Managing workplace relationships

BY ROBERT MANDEYA

Workplaces are zones of high interactivity and at times work relations can be hectic. Workplaces can present serious flashpoints for conflict therefore it is important to acquire interpersonal skills.  Better managed work relations improve organisational performance and productivity thereby positively impacting on Return On Investment (ROI). It therefore becomes imperative for organisational leaders to acquire astute interpersonal skills so as to drive their organisations to the right direction.

Think about it for a moment. We start learning relationships about the time we recognise a smile means happy and a harsh voice means mad. As we grow we develop myriad relationships and as an adult we have made some pretty hard and fast rules about “types” of people and how we will interact with them. But the types of relationships at work are a tad more difficult to manage because you can’t rely on your rules alone and succeed.

A Short Story

Here is a short story to illustrate how lack of appropriate interpersonal skills can negatively impact on the smooth running of the organisation; In an organisation that was very successful (it had one of the best brands in its market), a respected leader was replaced in a palace coup. Despite the previous success of the organisation, the replacement (hand selected by the board chair) immediately discredited the success and talent of the previous leader and leadership team. According to the new leader, remaining leaders and professional staff did not meet minimum talent qualifications required. This was also the view of the board chair. New talent was needed (with friends or acquaintances of the leader being hired).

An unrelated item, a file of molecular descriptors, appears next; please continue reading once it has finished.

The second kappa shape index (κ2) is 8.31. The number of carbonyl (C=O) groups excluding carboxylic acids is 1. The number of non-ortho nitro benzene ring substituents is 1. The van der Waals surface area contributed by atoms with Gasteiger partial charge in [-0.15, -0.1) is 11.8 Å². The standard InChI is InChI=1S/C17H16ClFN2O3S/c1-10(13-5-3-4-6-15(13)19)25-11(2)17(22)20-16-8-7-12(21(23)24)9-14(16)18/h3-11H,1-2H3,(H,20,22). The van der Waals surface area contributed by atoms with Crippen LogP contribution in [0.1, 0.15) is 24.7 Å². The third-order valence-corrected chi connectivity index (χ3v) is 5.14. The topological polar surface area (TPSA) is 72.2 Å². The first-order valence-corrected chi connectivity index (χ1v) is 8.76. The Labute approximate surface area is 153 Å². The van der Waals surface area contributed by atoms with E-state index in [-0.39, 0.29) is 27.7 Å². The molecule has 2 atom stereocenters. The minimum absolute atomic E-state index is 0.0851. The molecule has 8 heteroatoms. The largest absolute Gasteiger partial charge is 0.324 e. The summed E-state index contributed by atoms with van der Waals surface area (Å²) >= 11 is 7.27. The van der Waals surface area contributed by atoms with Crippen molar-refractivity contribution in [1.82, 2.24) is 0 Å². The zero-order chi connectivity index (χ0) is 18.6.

The new leader’s entire focus was on the board chair, the chair’s spouse and a few select board members. Feedback from staff on proposed actions was discounted if it ran contrary to the direction received from above. The CEO huddled with the board chair on a regular basis to plan strategy and action and to discuss individuals in the organisation. As a result, staff saw the new CEO as a puppet, not a leader. The staff lived in a state of constant surprise (and turmoil) over what would come next.

The CEO would regularly ask staff (below the direct report level) for their opinions. (Management was constantly irritated by what they felt was bypassing the chain of command). He welcomed and encouraged honesty but was known to mock staff responses to his inner circle when the conversations with them were recounted.

On several instances the leaders initiated personnel actions against staff that were on Family Medical Leave Act causing an ongoing battle with the HR director.

You have to interact with superiors, peers, subordinates, vendors and clients and each have their own set of “rules” that you are going to have to deal with. In the story above this leader did not understand the feelings and experience of others, therefore was not empathetic. He tended to value social connections with people who offered him the most value thereby leaving out the rest of the workforce. Tips to better manage relationships in  the workplace: